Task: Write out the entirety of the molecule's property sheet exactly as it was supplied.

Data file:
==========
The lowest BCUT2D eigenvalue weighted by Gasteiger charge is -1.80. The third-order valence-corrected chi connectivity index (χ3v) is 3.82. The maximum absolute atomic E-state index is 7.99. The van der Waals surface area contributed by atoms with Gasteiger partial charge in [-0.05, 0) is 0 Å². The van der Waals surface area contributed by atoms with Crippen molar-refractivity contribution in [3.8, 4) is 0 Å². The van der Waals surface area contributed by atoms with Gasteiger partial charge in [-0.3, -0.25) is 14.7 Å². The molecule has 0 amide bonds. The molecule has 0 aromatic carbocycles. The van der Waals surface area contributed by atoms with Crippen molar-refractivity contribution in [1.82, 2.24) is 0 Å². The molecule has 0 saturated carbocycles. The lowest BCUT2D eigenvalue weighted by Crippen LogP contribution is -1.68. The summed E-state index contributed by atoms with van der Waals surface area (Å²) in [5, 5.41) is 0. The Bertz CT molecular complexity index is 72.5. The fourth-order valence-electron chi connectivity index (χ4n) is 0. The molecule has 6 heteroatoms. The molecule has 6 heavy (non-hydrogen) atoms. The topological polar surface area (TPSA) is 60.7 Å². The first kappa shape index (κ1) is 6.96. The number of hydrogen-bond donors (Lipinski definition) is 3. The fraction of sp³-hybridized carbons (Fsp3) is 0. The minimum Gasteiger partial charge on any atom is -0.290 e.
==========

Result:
The lowest BCUT2D eigenvalue weighted by Gasteiger charge is -1.80. The third-order valence-corrected chi connectivity index (χ3v) is 3.82. The maximum absolute atomic E-state index is 7.99. The van der Waals surface area contributed by atoms with Gasteiger partial charge in [-0.05, 0) is 0 Å². The van der Waals surface area contributed by atoms with Crippen molar-refractivity contribution in [3.8, 4) is 0 Å². The van der Waals surface area contributed by atoms with Gasteiger partial charge in [-0.3, -0.25) is 14.7 Å². The molecule has 0 amide bonds. The molecule has 0 aromatic carbocycles. The van der Waals surface area contributed by atoms with Crippen molar-refractivity contribution in [1.82, 2.24) is 0 Å². The molecule has 0 saturated carbocycles. The lowest BCUT2D eigenvalue weighted by Crippen LogP contribution is -1.68. The summed E-state index contributed by atoms with van der Waals surface area (Å²) in [5, 5.41) is 0. The Bertz CT molecular complexity index is 72.5. The fourth-order valence-electron chi connectivity index (χ4n) is 0. The molecule has 6 heteroatoms. The molecule has 6 heavy (non-hydrogen) atoms. The topological polar surface area (TPSA) is 60.7 Å². The first kappa shape index (κ1) is 6.96. The number of hydrogen-bond donors (Lipinski definition) is 3. The fraction of sp³-hybridized carbons (Fsp3) is 0. The minimum Gasteiger partial charge on any atom is -0.290 e.